Advisers, meanwhile, are frustrated with the president’s tendency to portray himself as the victim and have urged him to stop the public displays of self-pity.

“If the election was today, we are in big trouble,” according to one person close to Trump, who like others spoke on the condition of anonymity to share a candid assessment. “Thankfully, it is not.”

Former New Jersey governor Chris Christie (R) warned on ABC News’s “This Week” on Sunday that if Trump “doesn’t change course both in terms of the substance of what he’s discussing and the way that he approaches the American people, then he will lose.”

The trend is obvious,” Christie said. “The trend is moving towards Joe Biden when Joe Biden hasn’t said a word. Joe Biden’s hiding in the basement and not saying anything. No discredit to the vice president — if you’re winning without doing anything, why do anything.”

The Fix’s Aaron Blake analyzes who is on the vice presidential short list for presumptive Democratic presidential nominee Joe Biden. (Video: The Washington Post)

An urgent task for Trump and his team, advisers say, is to find a way to negatively define Biden — transforming the election into a choice between the two men, rather than a referendum on the president.

Trump has recently been asking advisers whether he should stick with his current nickname for Biden — “Sleepy Joe” — or try to coin another moniker, such as “Swampy Joe” or “Creepy Joe.” The president is not convinced that “Sleepy Joe” is particularly damaging, and some of his advisers agree and have urged him to stop using the nickname. In a tweet on Sunday, Trump tried out yet another variant: “Corrupt Joe.”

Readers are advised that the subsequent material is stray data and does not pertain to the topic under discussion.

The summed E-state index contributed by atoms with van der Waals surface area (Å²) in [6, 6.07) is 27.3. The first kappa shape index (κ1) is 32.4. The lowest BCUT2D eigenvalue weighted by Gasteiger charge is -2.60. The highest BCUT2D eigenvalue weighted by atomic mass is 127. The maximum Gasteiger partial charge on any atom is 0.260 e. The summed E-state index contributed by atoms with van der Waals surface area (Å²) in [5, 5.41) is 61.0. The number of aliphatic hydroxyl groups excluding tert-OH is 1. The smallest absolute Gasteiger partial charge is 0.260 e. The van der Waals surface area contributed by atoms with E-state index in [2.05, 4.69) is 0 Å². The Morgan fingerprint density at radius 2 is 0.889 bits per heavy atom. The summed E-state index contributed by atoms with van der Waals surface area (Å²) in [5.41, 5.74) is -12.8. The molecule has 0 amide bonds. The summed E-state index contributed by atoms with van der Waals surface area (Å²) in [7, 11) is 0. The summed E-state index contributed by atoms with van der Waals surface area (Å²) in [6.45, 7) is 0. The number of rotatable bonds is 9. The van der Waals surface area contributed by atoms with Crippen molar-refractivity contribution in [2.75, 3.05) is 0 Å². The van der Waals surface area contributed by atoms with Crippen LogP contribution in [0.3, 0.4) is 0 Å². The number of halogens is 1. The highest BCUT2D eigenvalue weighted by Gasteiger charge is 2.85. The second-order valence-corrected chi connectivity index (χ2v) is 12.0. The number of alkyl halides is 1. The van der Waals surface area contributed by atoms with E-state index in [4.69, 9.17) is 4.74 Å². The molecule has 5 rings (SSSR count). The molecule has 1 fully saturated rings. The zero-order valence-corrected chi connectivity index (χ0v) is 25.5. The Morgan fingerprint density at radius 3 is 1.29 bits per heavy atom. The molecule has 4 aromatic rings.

Some advisers are also concerned that the campaign’s attacks on Biden’s mental acuity might alienate older voters, and that they also inadvertently set a low bar for gauging Biden’s performance.

Trump’s team has deployed the hashtag #HidenBiden, intended to highlight that it’s been nearly three months since Biden has held a regular news conference and pressure him into more public appearances. In addition, the campaign plans to deploy a theme casting Trump as a builder — a former real estate developer who created jobs and a strong economy before the coronavirus pandemic and who has pushed ahead with construction of a new wall at the southern border.

“I think when it comes down to a binary choice, and they look at Biden, the natural question is going to be: How can you run as a change agent and a change candidate when you spent 50 years in Washington?” said Ronna McDaniel, chair of the Republican National Committee.